Editors of world’s most prestigious medical journals say much of scientific literature may be false

Lancet and the New England Journal of Medicine are the two most prestigious medical journals in the world. Stunningly, their chief editors admit that corruption is “endemic” in science, and that much of the scientific literature may simply be lies.

The Lancet first issueIn the April 11, 2015 issue of The Lancet, its Editor in Chief Dr. Richard Horton writes:

A lot of what is published is incorrect.” …much of the scientific literature, perhaps half, may simply be untrue. Afflicted by studies with small sample sizes, tiny effects, invalid exploratory analyses, and flagrant conflicts of interest, together with an obsession for pursuing fashionable trends of dubious importance, science has taken a turn towards darkness…. The Academy of Medical Sciences, Medical Research Council, and Biotechnology and Biological Sciences Research Council have now put their reputational weight behind an investigation into these questionable research practices. The apparent endemicity of bad research behaviour is alarming. In their quest for telling a compelling story, scientists too often sculpt data to fit their preferred theory of the world. Or they retrofit hypotheses to fit their data. Journal editors deserve their fair share of criticism too. We aid and abet the worst behaviours. Our acquiescence…fuels an unhealthy competition to win a place in a select few journals. Our love of “significance” pollutes the literature with many a statistical fairy-tale. We reject important confirmations. Journals are not the only miscreants. Universities are in a perpetual struggle for money and talent, endpoints that foster reductive metrics, such as high-impact publication. National assessment procedures, such as the Research Excellence Framework, incentivise bad practices. And individual scientists, including their most senior leaders, do little to alter a research culture that occasionally veers close to misconduct.

After offering suggestions to “fix” the problem, Dr. Horton concludes that “The good news is that science is beginning to take some of its worst failings very seriously. The bad news is that nobody is ready to take the first step to clean up the system.”

“Science is beginning to take some of its worst failings very seriously”?

Horton is being overly optimistic. More than 6 years ago, the editor in chief of the New England Journal of Medicine, Dr. Marcia Angell, had sounded the exact same alarm on medical science.

New England Journal of Medicine Dr. Marcia AngellWriting in the January 15, 2009 issue of The New York Review of Books, Dr. Angell warned:

[C]onflicts of interest pervade medicine…. Indeed, most doctors take money or gifts from drug companies in one way or another. Many are paid consultants, speakers at company-sponsored meetings, ghost-authors of papers written by drug companies or their agents, and ostensible “researchers” whose contribution often consists merely of putting their patients on a drug and transmitting some token information to the company. Still more doctors are recipients of free meals and other out-and-out gifts. In addition, drug companies subsidize most meetings of professional organizations and most of the continuing medical education needed by doctors to maintain their state licenses.

No one knows the total amount provided by drug companies to physicians, but I estimate from the annual reports of the top nine US drug companies that it comes to tens of billions of dollars a year. By such means, the pharmaceutical industry has gained enormous control over how doctors evaluate and use its own products. Its extensive ties to physicians, particularly senior faculty at prestigious medical schools, affect the results of research, the way medicine is practiced, and even the definition of what constitutes a disease….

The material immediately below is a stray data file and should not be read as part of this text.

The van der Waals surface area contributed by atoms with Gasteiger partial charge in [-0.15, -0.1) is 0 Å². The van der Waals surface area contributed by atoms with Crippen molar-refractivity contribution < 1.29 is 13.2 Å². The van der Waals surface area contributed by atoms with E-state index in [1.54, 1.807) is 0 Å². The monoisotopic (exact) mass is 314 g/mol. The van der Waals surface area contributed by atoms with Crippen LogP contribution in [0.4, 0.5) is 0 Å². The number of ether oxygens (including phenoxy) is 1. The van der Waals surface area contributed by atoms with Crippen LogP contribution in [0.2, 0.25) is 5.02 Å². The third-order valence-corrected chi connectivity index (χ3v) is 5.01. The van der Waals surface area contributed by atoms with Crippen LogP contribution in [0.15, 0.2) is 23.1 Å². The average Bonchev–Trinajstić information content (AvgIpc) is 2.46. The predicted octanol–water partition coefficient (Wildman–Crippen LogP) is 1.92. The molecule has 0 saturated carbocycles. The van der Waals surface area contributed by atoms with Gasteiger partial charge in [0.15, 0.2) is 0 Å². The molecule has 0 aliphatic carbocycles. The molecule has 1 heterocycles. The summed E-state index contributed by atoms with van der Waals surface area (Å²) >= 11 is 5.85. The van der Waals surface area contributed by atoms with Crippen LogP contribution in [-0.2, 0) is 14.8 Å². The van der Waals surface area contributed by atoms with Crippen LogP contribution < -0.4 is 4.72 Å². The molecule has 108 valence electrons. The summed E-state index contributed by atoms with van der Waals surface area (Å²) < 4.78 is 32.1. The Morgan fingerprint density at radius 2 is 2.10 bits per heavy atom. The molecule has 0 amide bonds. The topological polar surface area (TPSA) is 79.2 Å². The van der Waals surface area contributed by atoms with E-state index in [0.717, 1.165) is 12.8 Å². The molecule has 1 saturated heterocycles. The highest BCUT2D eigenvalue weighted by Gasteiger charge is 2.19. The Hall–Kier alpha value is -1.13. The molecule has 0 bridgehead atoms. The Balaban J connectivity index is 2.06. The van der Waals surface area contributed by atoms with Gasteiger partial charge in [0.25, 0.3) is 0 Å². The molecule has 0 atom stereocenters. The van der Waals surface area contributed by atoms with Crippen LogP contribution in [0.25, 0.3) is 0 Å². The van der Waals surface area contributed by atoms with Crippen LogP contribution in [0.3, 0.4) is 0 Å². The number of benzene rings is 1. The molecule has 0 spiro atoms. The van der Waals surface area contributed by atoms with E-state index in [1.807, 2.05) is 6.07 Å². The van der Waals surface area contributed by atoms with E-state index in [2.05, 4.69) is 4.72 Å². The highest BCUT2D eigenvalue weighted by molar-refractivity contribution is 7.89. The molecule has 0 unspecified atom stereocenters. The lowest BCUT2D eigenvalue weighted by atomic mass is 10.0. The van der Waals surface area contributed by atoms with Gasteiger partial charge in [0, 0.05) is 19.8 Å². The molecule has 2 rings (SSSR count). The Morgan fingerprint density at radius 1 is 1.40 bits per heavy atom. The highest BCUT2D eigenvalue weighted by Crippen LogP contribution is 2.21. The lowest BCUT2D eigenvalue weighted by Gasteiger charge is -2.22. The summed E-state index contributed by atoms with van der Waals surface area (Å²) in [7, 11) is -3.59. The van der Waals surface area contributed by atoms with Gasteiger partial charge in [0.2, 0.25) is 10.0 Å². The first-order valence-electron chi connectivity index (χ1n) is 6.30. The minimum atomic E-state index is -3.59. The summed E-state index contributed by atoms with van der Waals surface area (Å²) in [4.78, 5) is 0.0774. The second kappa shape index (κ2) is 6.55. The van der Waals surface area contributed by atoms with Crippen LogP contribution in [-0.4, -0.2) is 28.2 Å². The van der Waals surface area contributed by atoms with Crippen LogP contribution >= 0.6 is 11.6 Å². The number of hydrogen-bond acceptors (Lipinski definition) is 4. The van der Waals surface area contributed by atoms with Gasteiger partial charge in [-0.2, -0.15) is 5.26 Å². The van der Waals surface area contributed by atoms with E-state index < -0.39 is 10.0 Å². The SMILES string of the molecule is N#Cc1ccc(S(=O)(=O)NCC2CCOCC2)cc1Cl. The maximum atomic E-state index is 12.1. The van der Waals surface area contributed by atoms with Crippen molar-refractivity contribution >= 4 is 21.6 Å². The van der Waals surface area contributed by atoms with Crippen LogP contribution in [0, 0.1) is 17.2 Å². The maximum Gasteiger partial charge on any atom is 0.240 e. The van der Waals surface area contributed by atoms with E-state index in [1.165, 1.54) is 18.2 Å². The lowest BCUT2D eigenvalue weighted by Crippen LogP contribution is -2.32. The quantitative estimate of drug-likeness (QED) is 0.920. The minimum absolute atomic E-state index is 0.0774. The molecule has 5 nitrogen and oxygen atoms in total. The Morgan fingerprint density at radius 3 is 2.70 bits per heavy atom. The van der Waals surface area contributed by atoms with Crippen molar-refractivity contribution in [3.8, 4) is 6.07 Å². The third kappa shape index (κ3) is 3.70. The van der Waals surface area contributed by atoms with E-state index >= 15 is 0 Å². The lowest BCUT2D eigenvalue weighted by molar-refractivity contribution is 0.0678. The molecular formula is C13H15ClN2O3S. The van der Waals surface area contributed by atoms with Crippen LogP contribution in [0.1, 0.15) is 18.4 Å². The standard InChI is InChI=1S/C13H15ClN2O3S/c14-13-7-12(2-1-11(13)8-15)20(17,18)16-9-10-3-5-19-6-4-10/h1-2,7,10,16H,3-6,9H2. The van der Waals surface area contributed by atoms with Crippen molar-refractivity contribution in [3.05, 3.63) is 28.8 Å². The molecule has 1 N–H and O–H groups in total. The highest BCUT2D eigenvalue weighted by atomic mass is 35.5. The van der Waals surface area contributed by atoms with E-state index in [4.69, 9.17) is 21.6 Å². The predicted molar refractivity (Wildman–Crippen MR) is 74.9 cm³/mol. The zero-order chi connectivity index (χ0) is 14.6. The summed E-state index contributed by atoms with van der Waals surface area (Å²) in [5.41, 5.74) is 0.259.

A few decades ago, medical schools did not have extensive financial dealings with industry, and faculty investigators who carried out industry-sponsored research generally did not have other ties to their sponsors. But schools now have their own manifold deals with industry and are hardly in a moral position to object to their faculty behaving in the same way. A recent survey found that about two thirds of academic medical centers hold equity interest in companies that sponsor research within the same institution. A study of medical school department chairs found that two thirds received departmental income from drug companies and three fifths received personal income. In the 1980s medical schools began to issue guidelines governing faculty conflicts of interest but they are highly variable, generally quite permissive, and loosely enforced.

Because drug companies insist as a condition of providing funding that they be intimately involved in all aspects of the research they sponsor, they can easily introduce bias in order to make their drugs look better and safer than they are. Before the 1980s, they generally gave faculty investigators total responsibility for the conduct of the work, but now company employees or their agents often design the studies, perform the analysis, write the papers, and decide whether and in what form to publish the results. Sometimes the medical faculty who serve as investigators are little more than hired hands, supplying patients and collecting data according to instructions from the company.

In view of this control and the conflicts of interest that permeate the enterprise, it is not surprising that industry-sponsored trials published in medical journals consistently favor sponsors’ drugs—largely because negative results are not published, positive results are repeatedly published in slightly different forms, and a positive spin is put on even negative results. A review of seventy-four clinical trials of antidepressants, for example, found that thirty-seven of thirty-eight positive studies were published. But of the thirty-six negative studies, thirty-three were either not published or published in a form that conveyed a positive outcome….

Many drugs that are assumed to be effective are probably little better than placebos, but there is no way to know because negative results are hidden…. Clinical trials are also biased through designs for research that are chosen to yield favorable results for sponsors…. Perhaps most important, many members of the standing committees of experts that advise the FDA on drug approvals also have financial ties to the pharmaceutical industry….